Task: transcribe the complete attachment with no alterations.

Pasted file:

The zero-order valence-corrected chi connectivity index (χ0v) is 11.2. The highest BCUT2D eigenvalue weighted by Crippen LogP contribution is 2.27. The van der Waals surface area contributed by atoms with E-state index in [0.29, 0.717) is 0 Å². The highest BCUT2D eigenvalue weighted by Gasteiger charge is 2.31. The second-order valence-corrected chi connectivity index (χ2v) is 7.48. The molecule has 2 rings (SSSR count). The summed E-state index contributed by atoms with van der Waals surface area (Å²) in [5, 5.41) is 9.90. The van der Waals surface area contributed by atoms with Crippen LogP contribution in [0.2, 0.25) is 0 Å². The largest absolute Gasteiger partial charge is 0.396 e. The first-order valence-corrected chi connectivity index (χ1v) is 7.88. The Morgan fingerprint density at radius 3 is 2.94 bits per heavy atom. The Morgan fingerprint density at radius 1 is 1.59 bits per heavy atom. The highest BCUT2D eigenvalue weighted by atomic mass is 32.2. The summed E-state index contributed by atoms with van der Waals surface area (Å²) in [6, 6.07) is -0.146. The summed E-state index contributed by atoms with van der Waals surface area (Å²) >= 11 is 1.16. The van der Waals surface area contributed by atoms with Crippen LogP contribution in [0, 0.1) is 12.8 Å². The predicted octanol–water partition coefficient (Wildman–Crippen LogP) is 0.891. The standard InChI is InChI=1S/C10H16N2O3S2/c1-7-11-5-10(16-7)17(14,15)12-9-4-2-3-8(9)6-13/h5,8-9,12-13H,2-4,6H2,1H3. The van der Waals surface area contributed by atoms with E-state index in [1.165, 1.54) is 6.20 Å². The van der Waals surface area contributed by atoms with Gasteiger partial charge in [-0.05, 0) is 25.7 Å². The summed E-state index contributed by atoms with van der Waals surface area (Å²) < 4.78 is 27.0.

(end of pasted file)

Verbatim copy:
The zero-order valence-corrected chi connectivity index (χ0v) is 11.2. The highest BCUT2D eigenvalue weighted by Crippen LogP contribution is 2.27. The van der Waals surface area contributed by atoms with E-state index in [0.29, 0.717) is 0 Å². The highest BCUT2D eigenvalue weighted by Gasteiger charge is 2.31. The second-order valence-corrected chi connectivity index (χ2v) is 7.48. The molecule has 2 rings (SSSR count). The summed E-state index contributed by atoms with van der Waals surface area (Å²) in [5, 5.41) is 9.90. The van der Waals surface area contributed by atoms with Crippen LogP contribution in [0.2, 0.25) is 0 Å². The largest absolute Gasteiger partial charge is 0.396 e. The first-order valence-corrected chi connectivity index (χ1v) is 7.88. The Morgan fingerprint density at radius 3 is 2.94 bits per heavy atom. The Morgan fingerprint density at radius 1 is 1.59 bits per heavy atom. The highest BCUT2D eigenvalue weighted by atomic mass is 32.2. The summed E-state index contributed by atoms with van der Waals surface area (Å²) in [6, 6.07) is -0.146. The summed E-state index contributed by atoms with van der Waals surface area (Å²) >= 11 is 1.16. The van der Waals surface area contributed by atoms with Crippen LogP contribution in [0, 0.1) is 12.8 Å². The predicted octanol–water partition coefficient (Wildman–Crippen LogP) is 0.891. The standard InChI is InChI=1S/C10H16N2O3S2/c1-7-11-5-10(16-7)17(14,15)12-9-4-2-3-8(9)6-13/h5,8-9,12-13H,2-4,6H2,1H3. The van der Waals surface area contributed by atoms with E-state index in [1.165, 1.54) is 6.20 Å². The van der Waals surface area contributed by atoms with Gasteiger partial charge in [-0.05, 0) is 25.7 Å². The summed E-state index contributed by atoms with van der Waals surface area (Å²) < 4.78 is 27.0.